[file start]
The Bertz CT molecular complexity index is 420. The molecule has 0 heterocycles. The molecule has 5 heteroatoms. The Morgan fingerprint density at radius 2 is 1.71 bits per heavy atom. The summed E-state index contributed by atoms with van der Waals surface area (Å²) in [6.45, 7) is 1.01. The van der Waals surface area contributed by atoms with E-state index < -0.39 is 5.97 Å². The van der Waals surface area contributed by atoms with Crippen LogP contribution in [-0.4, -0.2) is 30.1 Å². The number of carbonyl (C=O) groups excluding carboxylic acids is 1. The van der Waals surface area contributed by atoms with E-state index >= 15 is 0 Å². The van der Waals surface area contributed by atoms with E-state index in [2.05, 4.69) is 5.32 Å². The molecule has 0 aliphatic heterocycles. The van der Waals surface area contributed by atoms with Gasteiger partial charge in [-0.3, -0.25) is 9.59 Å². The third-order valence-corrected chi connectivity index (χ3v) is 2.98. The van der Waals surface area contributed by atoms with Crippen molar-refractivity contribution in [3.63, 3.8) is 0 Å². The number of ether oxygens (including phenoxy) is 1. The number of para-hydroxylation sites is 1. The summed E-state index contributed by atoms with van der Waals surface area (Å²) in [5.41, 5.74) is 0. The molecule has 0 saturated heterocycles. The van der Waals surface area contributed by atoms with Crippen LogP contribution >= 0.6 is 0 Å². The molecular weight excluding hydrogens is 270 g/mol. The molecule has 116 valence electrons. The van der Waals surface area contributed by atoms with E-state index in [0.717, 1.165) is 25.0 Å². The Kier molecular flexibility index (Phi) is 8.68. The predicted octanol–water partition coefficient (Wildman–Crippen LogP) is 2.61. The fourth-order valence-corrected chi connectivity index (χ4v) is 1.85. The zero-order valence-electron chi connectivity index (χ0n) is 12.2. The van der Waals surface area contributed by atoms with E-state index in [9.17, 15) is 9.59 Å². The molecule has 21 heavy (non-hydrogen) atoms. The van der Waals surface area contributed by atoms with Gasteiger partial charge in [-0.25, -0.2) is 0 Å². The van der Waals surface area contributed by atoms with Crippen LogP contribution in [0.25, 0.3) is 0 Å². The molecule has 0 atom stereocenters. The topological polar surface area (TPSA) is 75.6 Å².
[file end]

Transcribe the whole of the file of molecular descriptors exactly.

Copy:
The Bertz CT molecular complexity index is 420. The molecule has 0 heterocycles. The molecule has 5 heteroatoms. The Morgan fingerprint density at radius 2 is 1.71 bits per heavy atom. The summed E-state index contributed by atoms with van der Waals surface area (Å²) in [6.45, 7) is 1.01. The van der Waals surface area contributed by atoms with E-state index < -0.39 is 5.97 Å². The van der Waals surface area contributed by atoms with Crippen LogP contribution in [-0.4, -0.2) is 30.1 Å². The number of carbonyl (C=O) groups excluding carboxylic acids is 1. The van der Waals surface area contributed by atoms with E-state index >= 15 is 0 Å². The van der Waals surface area contributed by atoms with E-state index in [2.05, 4.69) is 5.32 Å². The molecule has 0 aliphatic heterocycles. The van der Waals surface area contributed by atoms with Gasteiger partial charge in [-0.3, -0.25) is 9.59 Å². The third-order valence-corrected chi connectivity index (χ3v) is 2.98. The van der Waals surface area contributed by atoms with Crippen molar-refractivity contribution in [3.63, 3.8) is 0 Å². The number of ether oxygens (including phenoxy) is 1. The number of para-hydroxylation sites is 1. The summed E-state index contributed by atoms with van der Waals surface area (Å²) in [5.41, 5.74) is 0. The molecule has 0 saturated heterocycles. The van der Waals surface area contributed by atoms with Crippen LogP contribution >= 0.6 is 0 Å². The molecular weight excluding hydrogens is 270 g/mol. The molecule has 116 valence electrons. The van der Waals surface area contributed by atoms with E-state index in [0.717, 1.165) is 25.0 Å². The Kier molecular flexibility index (Phi) is 8.68. The predicted octanol–water partition coefficient (Wildman–Crippen LogP) is 2.61. The fourth-order valence-corrected chi connectivity index (χ4v) is 1.85. The zero-order valence-electron chi connectivity index (χ0n) is 12.2. The van der Waals surface area contributed by atoms with E-state index in [9.17, 15) is 9.59 Å². The molecule has 21 heavy (non-hydrogen) atoms. The van der Waals surface area contributed by atoms with Gasteiger partial charge in [-0.25, -0.2) is 0 Å². The van der Waals surface area contributed by atoms with Crippen LogP contribution in [0.25, 0.3) is 0 Å². The molecule has 0 atom stereocenters. The topological polar surface area (TPSA) is 75.6 Å².